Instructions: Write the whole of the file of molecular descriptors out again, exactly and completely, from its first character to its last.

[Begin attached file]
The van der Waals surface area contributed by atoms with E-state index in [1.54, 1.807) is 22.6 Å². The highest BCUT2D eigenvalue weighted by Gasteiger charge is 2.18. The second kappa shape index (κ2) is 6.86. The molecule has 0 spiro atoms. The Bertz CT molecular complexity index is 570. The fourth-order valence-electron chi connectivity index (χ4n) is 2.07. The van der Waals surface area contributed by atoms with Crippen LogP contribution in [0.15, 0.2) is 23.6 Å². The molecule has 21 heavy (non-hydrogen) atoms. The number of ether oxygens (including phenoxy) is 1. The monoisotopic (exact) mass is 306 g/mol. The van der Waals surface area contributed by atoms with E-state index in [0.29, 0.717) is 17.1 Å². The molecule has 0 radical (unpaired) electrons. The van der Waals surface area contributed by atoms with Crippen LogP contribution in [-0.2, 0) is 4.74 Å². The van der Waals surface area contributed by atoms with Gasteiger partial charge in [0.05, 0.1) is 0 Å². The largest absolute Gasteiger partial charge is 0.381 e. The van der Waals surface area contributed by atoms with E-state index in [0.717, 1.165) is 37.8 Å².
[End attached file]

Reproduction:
The van der Waals surface area contributed by atoms with E-state index in [1.54, 1.807) is 22.6 Å². The highest BCUT2D eigenvalue weighted by Gasteiger charge is 2.18. The second kappa shape index (κ2) is 6.86. The molecule has 0 spiro atoms. The Bertz CT molecular complexity index is 570. The fourth-order valence-electron chi connectivity index (χ4n) is 2.07. The van der Waals surface area contributed by atoms with Crippen LogP contribution in [0.15, 0.2) is 23.6 Å². The molecule has 21 heavy (non-hydrogen) atoms. The number of ether oxygens (including phenoxy) is 1. The monoisotopic (exact) mass is 306 g/mol. The van der Waals surface area contributed by atoms with E-state index in [0.29, 0.717) is 17.1 Å². The molecule has 0 radical (unpaired) electrons. The van der Waals surface area contributed by atoms with Crippen LogP contribution in [-0.2, 0) is 4.74 Å². The van der Waals surface area contributed by atoms with Gasteiger partial charge in [0.05, 0.1) is 0 Å². The largest absolute Gasteiger partial charge is 0.381 e. The van der Waals surface area contributed by atoms with E-state index in [0.717, 1.165) is 37.8 Å².